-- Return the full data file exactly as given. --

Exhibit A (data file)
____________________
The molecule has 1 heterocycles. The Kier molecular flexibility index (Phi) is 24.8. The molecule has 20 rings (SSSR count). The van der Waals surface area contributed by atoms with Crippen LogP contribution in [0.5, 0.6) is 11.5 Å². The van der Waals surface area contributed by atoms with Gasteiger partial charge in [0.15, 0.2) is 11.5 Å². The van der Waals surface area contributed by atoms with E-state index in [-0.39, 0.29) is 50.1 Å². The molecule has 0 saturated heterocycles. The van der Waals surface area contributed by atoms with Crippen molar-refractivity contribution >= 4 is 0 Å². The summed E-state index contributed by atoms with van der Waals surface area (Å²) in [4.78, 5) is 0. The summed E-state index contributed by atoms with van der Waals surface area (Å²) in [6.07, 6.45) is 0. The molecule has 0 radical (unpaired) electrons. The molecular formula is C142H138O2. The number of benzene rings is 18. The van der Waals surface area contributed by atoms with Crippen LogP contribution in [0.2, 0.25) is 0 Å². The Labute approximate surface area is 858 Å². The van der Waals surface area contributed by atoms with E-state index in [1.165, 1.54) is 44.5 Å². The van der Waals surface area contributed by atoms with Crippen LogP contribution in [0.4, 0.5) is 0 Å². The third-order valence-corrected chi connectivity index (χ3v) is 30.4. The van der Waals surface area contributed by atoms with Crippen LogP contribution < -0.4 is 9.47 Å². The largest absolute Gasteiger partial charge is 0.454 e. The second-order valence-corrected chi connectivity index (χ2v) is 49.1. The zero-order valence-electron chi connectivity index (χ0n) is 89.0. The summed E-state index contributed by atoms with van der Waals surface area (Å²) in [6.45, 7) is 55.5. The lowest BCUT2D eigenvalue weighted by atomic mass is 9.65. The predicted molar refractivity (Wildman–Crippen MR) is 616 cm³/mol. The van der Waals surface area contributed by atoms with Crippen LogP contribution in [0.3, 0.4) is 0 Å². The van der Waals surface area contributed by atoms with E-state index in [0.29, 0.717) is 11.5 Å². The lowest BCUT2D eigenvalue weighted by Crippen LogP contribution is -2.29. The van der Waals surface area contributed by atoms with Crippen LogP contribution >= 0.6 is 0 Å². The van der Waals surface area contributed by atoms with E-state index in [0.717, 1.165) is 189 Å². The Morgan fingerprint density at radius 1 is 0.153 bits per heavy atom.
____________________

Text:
The molecule has 1 heterocycles. The Kier molecular flexibility index (Phi) is 24.8. The molecule has 20 rings (SSSR count). The van der Waals surface area contributed by atoms with Crippen LogP contribution in [0.5, 0.6) is 11.5 Å². The van der Waals surface area contributed by atoms with Gasteiger partial charge in [0.15, 0.2) is 11.5 Å². The van der Waals surface area contributed by atoms with E-state index in [-0.39, 0.29) is 50.1 Å². The molecule has 0 saturated heterocycles. The van der Waals surface area contributed by atoms with Crippen molar-refractivity contribution >= 4 is 0 Å². The summed E-state index contributed by atoms with van der Waals surface area (Å²) in [4.78, 5) is 0. The summed E-state index contributed by atoms with van der Waals surface area (Å²) in [6.07, 6.45) is 0. The molecule has 0 radical (unpaired) electrons. The molecular formula is C142H138O2. The number of benzene rings is 18. The van der Waals surface area contributed by atoms with Crippen LogP contribution in [0.2, 0.25) is 0 Å². The Labute approximate surface area is 858 Å². The van der Waals surface area contributed by atoms with E-state index in [1.165, 1.54) is 44.5 Å². The van der Waals surface area contributed by atoms with Crippen LogP contribution in [0.4, 0.5) is 0 Å². The third-order valence-corrected chi connectivity index (χ3v) is 30.4. The van der Waals surface area contributed by atoms with Crippen LogP contribution < -0.4 is 9.47 Å². The largest absolute Gasteiger partial charge is 0.454 e. The second-order valence-corrected chi connectivity index (χ2v) is 49.1. The zero-order valence-electron chi connectivity index (χ0n) is 89.0. The summed E-state index contributed by atoms with van der Waals surface area (Å²) in [6.45, 7) is 55.5. The lowest BCUT2D eigenvalue weighted by atomic mass is 9.65. The predicted molar refractivity (Wildman–Crippen MR) is 616 cm³/mol. The van der Waals surface area contributed by atoms with Crippen LogP contribution in [0.3, 0.4) is 0 Å². The van der Waals surface area contributed by atoms with E-state index in [0.29, 0.717) is 11.5 Å². The lowest BCUT2D eigenvalue weighted by Crippen LogP contribution is -2.29. The van der Waals surface area contributed by atoms with Crippen LogP contribution >= 0.6 is 0 Å². The van der Waals surface area contributed by atoms with E-state index in [0.717, 1.165) is 189 Å². The Morgan fingerprint density at radius 1 is 0.153 bits per heavy atom.